Here at State of Liberty, our Home Retreats and wellbeing products are all aligned with the seasons. Bringing nature into your home is an effective way to help you feel connected to each new phase of the year and the natural rhythms of your day. Its presence encourages your body to adjust to the ever-changing outside world.
Trees and foraged greenery have long been used to decorate homes during winter. The ancient Chinese, Hebrews, and Egyptians viewed evergreens as symbols of eternal life. During the dark days of winter, European pagans ‘decked the halls’ with evergreen branches to symbolise renewal and hope.
As well as transforming your living space, research shows bringing nature into your home will support your wellbeing. Surrounding ourselves with direct or indirect elements of nature can alleviate stress and lower our blood pressure while also encouraging creativity and productivity.
Here are some of my favourite ways to bring nature into my home during winter…
Creating your own homemade wreath is the perfect opportunity to spend some time outside foraging in nature. Decorating with greenery not only fills your home with a seasonal scent, it’s an eco-friendly option that’s kinder to the planet and your purse. Once you’ve finished with your green décor, simply pop it in your garden waste or compost.
Wreath making has lots of positive wellbeing benefits. At this time of year, it’s invigorating to brave the cold weather, wrap up warm, and go walking in the woods or countryside. Both fresh air and movement are particularly important during the colder, darker months.
Gathering natural materials for a creative project also nurtures your innate curiosity as it helps you view your surroundings in a deeper, more meaningful way. Making the wreath itself is an opportunity to lose yourself in the joyful simplicity of ‘festive faffing’. It’s playful, creative fun you can enjoy on your own, with your children or while connecting with friends.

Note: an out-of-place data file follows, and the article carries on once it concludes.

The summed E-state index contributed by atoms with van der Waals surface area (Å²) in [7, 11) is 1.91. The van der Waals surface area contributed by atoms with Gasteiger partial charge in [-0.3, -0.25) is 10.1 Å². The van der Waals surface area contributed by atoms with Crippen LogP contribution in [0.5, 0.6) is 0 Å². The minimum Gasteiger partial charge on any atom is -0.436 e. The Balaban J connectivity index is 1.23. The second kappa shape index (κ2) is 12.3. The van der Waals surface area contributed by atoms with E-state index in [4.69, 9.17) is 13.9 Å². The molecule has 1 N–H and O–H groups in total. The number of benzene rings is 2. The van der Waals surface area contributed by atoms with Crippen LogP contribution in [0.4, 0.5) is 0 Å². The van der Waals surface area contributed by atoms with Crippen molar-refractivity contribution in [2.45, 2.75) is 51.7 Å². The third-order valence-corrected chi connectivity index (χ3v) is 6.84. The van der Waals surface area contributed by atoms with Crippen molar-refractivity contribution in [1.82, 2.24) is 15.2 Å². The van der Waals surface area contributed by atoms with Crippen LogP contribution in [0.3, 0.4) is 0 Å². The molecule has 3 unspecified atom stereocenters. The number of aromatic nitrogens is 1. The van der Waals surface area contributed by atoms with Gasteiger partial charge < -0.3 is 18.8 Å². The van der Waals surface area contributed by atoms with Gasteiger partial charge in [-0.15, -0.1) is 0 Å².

Creativity is a powerful form of self-care. Even if you don’t consider yourself a creative person, making or doing something with your hands allows you to let your mind wander and relax. I’ve been enjoying Philippa Stanton’s new book, Consciously Creative. It’s the perfect reading material to brighten up these dark winter nights. Guiding us gently through the stages of developing and nurturing creativity, Phillipa reminds us of the beauty and pleasure to be found in simple things all around us, and how we can use them to spark our imaginations.
Although gardening is usually associated with outdoor spaces, you can experience many of the same holistic health benefits while gardening indoors. For example, spending a few minutes each day watering and tending to plants will provide you with consistent moments of calm.
The Christmas Rose is the real star of the winter garden. They’re quite happy indoors for a short time, as long as they’re kept cool and have plenty of light. They make beautiful table flowers for Christmas gatherings and come the new year, you can plant them in the garden. Just make sure the ground isn’t too cold and frosty. They should flower until spring and can be enjoyed for many more years to come.
‘The sowing of a seed is a primitive and primal joy, putting a plant in the ground and expecting to be there when it bloomed, fruited or swelled was a turning point in human evolution, and the start of home.’ – Grace Alexander
Planting bulbs, sowing seeds, and getting your hands dirty in soil is therapeutic, grounding and rewarding. Even in the depths of winter, there’s one flower you can start on its way – the sweet pea. If you plant them during the Christmas holidays, you’ll see flowers begin to bloom in spring and all summer long.
Gifting seeds is the antithesis of the landfill culture that can dominate the festive season. I also love the idea of giving friends and family something they’ll enjoy for months to come. Grace Alexander offers wonderful gift bundles containing four of the best sweet pea varieties for cutting. Grown in her flower field in Somerset, the seeds are packaged in beautiful recycled, handmade khadi paper.
Gardening in winter reminds us of the beauty found in nature even when everything is stripped back and bare. Plants and trees also show us that this is a time for resting, drawing inwards and nurturing ourselves. Bringing nature indoors during the festive season will enhance your wellbeing throughout the holidays, into the new year, and beyond. You can discover other ways to have a more mindful Christmas here.
Love Lizzie and the SOL team xx